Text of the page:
While most gun calibers have returned to pre-2013 levels, suppliers and vendors are still experiencing a shortage on .380 and .22lr ammunitions. Experts predict these calibers will be difficult to find on store shelves for an additional three to four months – well into spring.
Reports also suggest that ammunition manufacturers are able to obtain higher profits by selling to foreign markets, which is especially true of .22lr. ATK, a major ammunition producer, made a statement and said, “The current market and environment is causing stronger than usual demand for products in our industry. The current increase in demand is attributed to the civilian market. Our facilities operate 24 hours a day. We are continually making process improvements to increase our efficiency and investing in capital and personnel where we have sustained demand. We are bringing additional capacity online again this year.”
The problem surrounding .380-caliber ammunition is that it is simply not as popular as it’s 9mm and .45ACP counterparts, which mean that most manufacturers aren’t focusing on production of this caliber. However, both of these calibers are expected to regularly grace stores’ shelves by next year.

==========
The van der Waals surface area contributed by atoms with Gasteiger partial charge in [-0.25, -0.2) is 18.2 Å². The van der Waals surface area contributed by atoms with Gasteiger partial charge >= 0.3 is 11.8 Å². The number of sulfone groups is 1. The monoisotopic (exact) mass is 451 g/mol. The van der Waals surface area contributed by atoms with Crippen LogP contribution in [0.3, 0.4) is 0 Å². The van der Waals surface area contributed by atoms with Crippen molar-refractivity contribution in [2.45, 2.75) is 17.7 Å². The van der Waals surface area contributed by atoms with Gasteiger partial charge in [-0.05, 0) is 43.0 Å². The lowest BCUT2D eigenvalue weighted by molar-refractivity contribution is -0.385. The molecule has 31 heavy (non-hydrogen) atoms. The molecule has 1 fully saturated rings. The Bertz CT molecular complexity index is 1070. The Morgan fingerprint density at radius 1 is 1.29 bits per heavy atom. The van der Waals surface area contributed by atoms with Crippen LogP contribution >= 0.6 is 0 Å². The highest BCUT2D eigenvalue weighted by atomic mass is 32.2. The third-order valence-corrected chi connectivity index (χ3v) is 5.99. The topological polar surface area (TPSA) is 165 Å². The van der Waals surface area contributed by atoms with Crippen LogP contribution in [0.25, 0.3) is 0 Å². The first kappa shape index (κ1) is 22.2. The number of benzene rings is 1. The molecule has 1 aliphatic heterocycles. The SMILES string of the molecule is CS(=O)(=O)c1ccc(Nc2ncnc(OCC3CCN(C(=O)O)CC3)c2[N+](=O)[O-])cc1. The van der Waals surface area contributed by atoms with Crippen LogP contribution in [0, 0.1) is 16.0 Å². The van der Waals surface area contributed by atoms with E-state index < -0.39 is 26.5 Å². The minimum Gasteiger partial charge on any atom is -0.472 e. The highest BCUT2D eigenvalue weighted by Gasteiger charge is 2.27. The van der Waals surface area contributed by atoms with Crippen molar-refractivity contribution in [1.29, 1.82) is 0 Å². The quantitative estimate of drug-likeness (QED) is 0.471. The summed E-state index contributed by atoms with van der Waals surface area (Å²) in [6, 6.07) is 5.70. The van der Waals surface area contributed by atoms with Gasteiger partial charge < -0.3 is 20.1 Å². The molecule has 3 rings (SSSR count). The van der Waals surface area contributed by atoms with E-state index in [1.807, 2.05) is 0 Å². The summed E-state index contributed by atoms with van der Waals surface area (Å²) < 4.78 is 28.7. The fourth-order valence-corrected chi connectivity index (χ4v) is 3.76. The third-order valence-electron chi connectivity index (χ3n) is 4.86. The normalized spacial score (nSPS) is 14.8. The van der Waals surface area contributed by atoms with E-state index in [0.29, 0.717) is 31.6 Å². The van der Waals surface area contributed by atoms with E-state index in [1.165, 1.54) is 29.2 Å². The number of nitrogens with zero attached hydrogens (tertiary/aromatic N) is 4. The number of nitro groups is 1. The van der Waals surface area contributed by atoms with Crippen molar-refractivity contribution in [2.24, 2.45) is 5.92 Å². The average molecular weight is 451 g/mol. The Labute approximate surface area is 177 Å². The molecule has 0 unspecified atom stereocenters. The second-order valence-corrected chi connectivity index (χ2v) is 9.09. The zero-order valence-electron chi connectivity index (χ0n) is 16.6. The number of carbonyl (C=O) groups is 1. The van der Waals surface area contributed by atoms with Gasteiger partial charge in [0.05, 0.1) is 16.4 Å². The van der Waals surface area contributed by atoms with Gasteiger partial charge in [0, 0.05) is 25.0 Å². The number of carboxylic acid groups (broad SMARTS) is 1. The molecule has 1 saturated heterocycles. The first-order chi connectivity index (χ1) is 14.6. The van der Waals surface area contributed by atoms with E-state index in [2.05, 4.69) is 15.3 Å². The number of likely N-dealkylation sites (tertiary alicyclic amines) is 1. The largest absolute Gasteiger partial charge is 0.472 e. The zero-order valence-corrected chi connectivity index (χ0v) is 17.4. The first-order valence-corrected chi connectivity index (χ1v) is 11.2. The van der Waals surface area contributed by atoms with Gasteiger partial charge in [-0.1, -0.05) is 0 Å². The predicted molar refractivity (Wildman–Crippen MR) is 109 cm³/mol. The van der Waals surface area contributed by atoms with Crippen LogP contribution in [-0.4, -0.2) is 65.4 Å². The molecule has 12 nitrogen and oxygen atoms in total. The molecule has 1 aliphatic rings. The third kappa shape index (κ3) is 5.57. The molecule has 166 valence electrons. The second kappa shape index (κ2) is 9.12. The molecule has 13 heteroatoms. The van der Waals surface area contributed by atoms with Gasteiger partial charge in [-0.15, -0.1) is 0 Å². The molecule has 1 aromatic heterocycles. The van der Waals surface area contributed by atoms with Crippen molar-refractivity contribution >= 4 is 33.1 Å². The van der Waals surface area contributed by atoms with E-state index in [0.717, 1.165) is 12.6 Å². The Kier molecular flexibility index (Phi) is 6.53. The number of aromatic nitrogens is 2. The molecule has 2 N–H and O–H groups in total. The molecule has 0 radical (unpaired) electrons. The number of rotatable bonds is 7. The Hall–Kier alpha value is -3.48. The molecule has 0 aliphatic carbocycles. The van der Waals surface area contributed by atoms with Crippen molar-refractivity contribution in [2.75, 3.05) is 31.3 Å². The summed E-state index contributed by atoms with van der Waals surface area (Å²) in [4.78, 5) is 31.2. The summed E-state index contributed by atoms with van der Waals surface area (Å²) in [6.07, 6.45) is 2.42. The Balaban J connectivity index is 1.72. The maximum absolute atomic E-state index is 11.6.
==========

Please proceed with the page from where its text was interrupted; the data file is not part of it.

More popular calibers, such as .223/5.56 rounds for the coveted AR-15 are generally available in most stores at reasonable prices. In fact, 20 to 500 round quantities are selling for close to 2013 prices.
Some reports blame the Obama Administration for gun ammunition shortages. With gun sales increasing, gun owners are purchasing ammunition to accommodate their new weapons. Last year’s ammunition shortages made stores have to ration supplies. This was further fueled by rumors that the U.S. government was scooping up additional ammunition.
This further resulted in the National Rifle Association and the National Shooting Sports Foundation investigating the shortage, which ultimately resulted in a congressional hearing. The Department of Homeland Security uses more ammunition than the U.S. Army – at an astounding rate of 1,000 rounds more per person. The government claims they purchase ammunition in bulk to save on costs.
With shooting sports increasing, it’s estimated that nearly 100 million Americans own guns. Nearly 32-percent of people purchase ammunition for concealed carry weapons, 28-percent for non-competitive shooting and 24-percent for home defense purposes.
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